I carried supplies, used a drill, helped hold a wall, and assembled bunk beds that day. I watched a team of people come together and build a house – and relationships with each other. But my favorite moment of the day came when women and girls used thread to make gifts and tie together sweet memories.

This is the first in my reflections from our mission trip to Guatemala last week. More stories are coming, but until then you can see all my pictures here

I'm linking up with the Soli Deo Gloria Gathering and Jennifer Dukes Lee's #TellHisStory.

Want more insights? "Peace in the Process: How Adoption Built My Faith & My Family" is available on Amazon. Like me on Facebook, follow me on Twitter, peek into my life on Instagram, follow 152 Insights at Bloglovin', or subscribe to receive "Insights in Your Inbox."

Wednesday, July 8, 2015

Three Word Wednesday :: Gift of Rest

Please welcoming my friend Katie Reid to #ThreeWordWednesday! We connected on the internet and both are part of the God-sized Dreams website writing team. We have a shared passion for adoption and are unwinding our tightly-wound selves as we learn about letting go of perfectionism. This week I'm in the mountains of Guatemala on a mission trip, so I'm thrilled to have Katie's encouragement to share with you today.

For more than a year I have been striving, driving and running out of gas. I see the speedometer near “E” yet insist on going just a little further — pushing the limits, but running on fumes.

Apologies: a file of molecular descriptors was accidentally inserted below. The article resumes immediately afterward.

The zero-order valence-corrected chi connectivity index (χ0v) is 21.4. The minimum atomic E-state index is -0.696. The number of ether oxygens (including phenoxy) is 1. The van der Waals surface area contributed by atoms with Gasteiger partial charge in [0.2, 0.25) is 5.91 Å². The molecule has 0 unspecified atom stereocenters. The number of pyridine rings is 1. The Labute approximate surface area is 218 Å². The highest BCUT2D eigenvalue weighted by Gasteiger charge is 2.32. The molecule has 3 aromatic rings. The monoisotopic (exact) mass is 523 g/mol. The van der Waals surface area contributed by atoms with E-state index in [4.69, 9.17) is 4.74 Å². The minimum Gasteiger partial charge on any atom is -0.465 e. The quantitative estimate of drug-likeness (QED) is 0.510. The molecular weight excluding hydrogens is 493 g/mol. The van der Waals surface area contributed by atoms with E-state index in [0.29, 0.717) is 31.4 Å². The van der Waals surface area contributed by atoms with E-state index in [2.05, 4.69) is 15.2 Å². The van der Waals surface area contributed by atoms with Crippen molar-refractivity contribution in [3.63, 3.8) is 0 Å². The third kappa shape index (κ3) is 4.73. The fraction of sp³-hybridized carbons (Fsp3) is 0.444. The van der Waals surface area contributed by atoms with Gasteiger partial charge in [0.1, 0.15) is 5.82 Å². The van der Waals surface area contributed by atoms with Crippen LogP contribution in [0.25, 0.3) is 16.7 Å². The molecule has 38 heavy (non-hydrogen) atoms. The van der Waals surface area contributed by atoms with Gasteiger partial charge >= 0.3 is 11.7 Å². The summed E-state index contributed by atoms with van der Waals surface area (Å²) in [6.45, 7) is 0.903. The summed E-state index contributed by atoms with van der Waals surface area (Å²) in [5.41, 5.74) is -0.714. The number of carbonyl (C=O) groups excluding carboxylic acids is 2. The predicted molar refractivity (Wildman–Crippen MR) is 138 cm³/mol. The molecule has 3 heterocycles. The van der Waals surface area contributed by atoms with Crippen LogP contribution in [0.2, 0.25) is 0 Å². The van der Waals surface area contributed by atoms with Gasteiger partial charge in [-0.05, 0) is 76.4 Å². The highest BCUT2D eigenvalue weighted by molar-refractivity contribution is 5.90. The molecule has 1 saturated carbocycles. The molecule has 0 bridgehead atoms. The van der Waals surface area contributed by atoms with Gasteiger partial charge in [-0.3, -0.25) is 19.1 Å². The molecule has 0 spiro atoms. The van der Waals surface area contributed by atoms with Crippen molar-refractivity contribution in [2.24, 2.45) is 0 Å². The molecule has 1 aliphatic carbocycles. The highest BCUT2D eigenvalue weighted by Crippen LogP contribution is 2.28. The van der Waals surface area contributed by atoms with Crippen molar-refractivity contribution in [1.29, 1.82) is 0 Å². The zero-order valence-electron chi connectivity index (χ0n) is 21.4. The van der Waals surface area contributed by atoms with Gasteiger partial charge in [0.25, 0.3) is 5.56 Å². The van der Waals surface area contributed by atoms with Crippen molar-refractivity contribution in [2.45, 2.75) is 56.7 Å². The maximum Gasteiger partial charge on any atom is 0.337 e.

I often don’t get enough sleep and foggy brain sets in from having too many tabs open on the home-screen. I struggle to be present. I feel overwhelmed by the house, the hurry and the hiccups —unexpected circumstances that interfere with endless to-do lists.

My husband and I have tried to be more intentional with resting on Sundays — you know, like God told us too. I try not to get online during the day but take a nap and read a book instead. And you know what? I’m starting to love Sundays — especially the ones when I actually unplug and rest. Foregoing the frantic and embracing simplicity is hard for this tightly wound woman, but it is freeing.

A few Sundays ago I declared, “I am going to read a book just for fun. I’m not going to read a how-to-improve book, but a light, make-me-feel-good fiction book.”

I grabbed a book and headed for the hammock. The sun was shining, the wind was blowing gently and peace was waiting.

As I kicked up my heels, I declared a trust in His ability to keep the world in tact — without me at the helm. I laid back and laid down my tendency of “doing.” I breathed deep.